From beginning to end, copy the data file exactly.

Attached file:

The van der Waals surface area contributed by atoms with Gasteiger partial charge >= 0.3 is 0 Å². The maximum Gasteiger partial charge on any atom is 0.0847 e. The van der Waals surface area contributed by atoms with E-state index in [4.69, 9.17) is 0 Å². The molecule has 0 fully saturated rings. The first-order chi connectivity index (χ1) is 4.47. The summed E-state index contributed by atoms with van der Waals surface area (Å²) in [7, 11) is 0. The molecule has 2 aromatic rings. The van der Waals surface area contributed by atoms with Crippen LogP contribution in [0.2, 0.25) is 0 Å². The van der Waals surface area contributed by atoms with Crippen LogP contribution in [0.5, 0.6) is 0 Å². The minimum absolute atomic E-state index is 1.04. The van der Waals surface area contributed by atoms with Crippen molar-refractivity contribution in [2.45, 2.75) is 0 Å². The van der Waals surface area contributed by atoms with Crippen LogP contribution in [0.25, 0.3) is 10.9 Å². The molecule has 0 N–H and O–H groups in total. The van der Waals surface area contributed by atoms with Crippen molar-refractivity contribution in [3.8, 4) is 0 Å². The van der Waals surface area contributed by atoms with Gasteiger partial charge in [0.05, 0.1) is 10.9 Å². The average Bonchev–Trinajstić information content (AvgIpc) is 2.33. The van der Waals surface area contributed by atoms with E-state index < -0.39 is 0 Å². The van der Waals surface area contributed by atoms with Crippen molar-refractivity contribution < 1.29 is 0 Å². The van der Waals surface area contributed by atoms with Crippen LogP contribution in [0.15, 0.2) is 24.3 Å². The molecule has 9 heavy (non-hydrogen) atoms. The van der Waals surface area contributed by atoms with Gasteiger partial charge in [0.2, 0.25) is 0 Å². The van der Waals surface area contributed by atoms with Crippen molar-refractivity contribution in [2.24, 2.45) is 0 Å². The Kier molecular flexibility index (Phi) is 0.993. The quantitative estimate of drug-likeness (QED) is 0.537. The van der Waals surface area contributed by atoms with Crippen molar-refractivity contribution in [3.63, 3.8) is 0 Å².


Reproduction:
The van der Waals surface area contributed by atoms with Gasteiger partial charge >= 0.3 is 0 Å². The maximum Gasteiger partial charge on any atom is 0.0847 e. The van der Waals surface area contributed by atoms with E-state index in [4.69, 9.17) is 0 Å². The molecule has 0 fully saturated rings. The first-order chi connectivity index (χ1) is 4.47. The summed E-state index contributed by atoms with van der Waals surface area (Å²) in [7, 11) is 0. The molecule has 2 aromatic rings. The van der Waals surface area contributed by atoms with Crippen LogP contribution in [0.2, 0.25) is 0 Å². The van der Waals surface area contributed by atoms with Crippen LogP contribution in [0.5, 0.6) is 0 Å². The minimum absolute atomic E-state index is 1.04. The van der Waals surface area contributed by atoms with Crippen molar-refractivity contribution in [2.45, 2.75) is 0 Å². The van der Waals surface area contributed by atoms with Crippen LogP contribution in [0.25, 0.3) is 10.9 Å². The molecule has 0 N–H and O–H groups in total. The van der Waals surface area contributed by atoms with Crippen molar-refractivity contribution in [3.8, 4) is 0 Å². The van der Waals surface area contributed by atoms with Gasteiger partial charge in [0.05, 0.1) is 10.9 Å². The average Bonchev–Trinajstić information content (AvgIpc) is 2.33. The van der Waals surface area contributed by atoms with E-state index < -0.39 is 0 Å². The van der Waals surface area contributed by atoms with Crippen molar-refractivity contribution < 1.29 is 0 Å². The van der Waals surface area contributed by atoms with Crippen LogP contribution in [0.15, 0.2) is 24.3 Å². The molecule has 9 heavy (non-hydrogen) atoms. The van der Waals surface area contributed by atoms with Gasteiger partial charge in [0.2, 0.25) is 0 Å². The van der Waals surface area contributed by atoms with Crippen molar-refractivity contribution in [2.24, 2.45) is 0 Å². The Kier molecular flexibility index (Phi) is 0.993. The quantitative estimate of drug-likeness (QED) is 0.537. The van der Waals surface area contributed by atoms with Crippen molar-refractivity contribution in [3.63, 3.8) is 0 Å².